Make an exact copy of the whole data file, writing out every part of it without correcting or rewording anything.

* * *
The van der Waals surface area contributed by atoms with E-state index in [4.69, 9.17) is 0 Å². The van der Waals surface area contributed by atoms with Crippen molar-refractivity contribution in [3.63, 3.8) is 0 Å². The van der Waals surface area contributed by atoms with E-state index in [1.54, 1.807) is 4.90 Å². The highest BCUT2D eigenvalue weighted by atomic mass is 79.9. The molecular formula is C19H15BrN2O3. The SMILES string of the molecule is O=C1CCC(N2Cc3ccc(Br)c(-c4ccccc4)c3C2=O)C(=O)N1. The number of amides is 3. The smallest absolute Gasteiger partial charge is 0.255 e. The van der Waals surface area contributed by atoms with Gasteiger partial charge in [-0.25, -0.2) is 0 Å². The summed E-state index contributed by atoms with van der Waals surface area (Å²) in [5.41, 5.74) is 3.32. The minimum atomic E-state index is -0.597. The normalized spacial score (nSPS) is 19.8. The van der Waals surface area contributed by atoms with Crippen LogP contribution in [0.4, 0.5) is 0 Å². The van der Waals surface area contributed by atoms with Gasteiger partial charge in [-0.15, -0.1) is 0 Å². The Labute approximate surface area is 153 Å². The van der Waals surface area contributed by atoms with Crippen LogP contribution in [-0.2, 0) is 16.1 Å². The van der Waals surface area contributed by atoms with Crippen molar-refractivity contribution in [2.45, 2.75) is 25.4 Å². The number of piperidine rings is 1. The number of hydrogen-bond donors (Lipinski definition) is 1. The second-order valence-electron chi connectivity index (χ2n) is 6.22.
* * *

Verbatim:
The van der Waals surface area contributed by atoms with E-state index in [4.69, 9.17) is 0 Å². The van der Waals surface area contributed by atoms with Crippen molar-refractivity contribution in [3.63, 3.8) is 0 Å². The van der Waals surface area contributed by atoms with E-state index in [1.54, 1.807) is 4.90 Å². The highest BCUT2D eigenvalue weighted by atomic mass is 79.9. The molecular formula is C19H15BrN2O3. The SMILES string of the molecule is O=C1CCC(N2Cc3ccc(Br)c(-c4ccccc4)c3C2=O)C(=O)N1. The number of amides is 3. The smallest absolute Gasteiger partial charge is 0.255 e. The van der Waals surface area contributed by atoms with Gasteiger partial charge in [-0.25, -0.2) is 0 Å². The summed E-state index contributed by atoms with van der Waals surface area (Å²) in [5.41, 5.74) is 3.32. The minimum atomic E-state index is -0.597. The normalized spacial score (nSPS) is 19.8. The van der Waals surface area contributed by atoms with Crippen LogP contribution in [0.4, 0.5) is 0 Å². The van der Waals surface area contributed by atoms with Gasteiger partial charge in [-0.15, -0.1) is 0 Å². The Labute approximate surface area is 153 Å². The van der Waals surface area contributed by atoms with Crippen LogP contribution in [-0.2, 0) is 16.1 Å². The van der Waals surface area contributed by atoms with Crippen molar-refractivity contribution in [2.45, 2.75) is 25.4 Å². The number of piperidine rings is 1. The number of hydrogen-bond donors (Lipinski definition) is 1. The second-order valence-electron chi connectivity index (χ2n) is 6.22.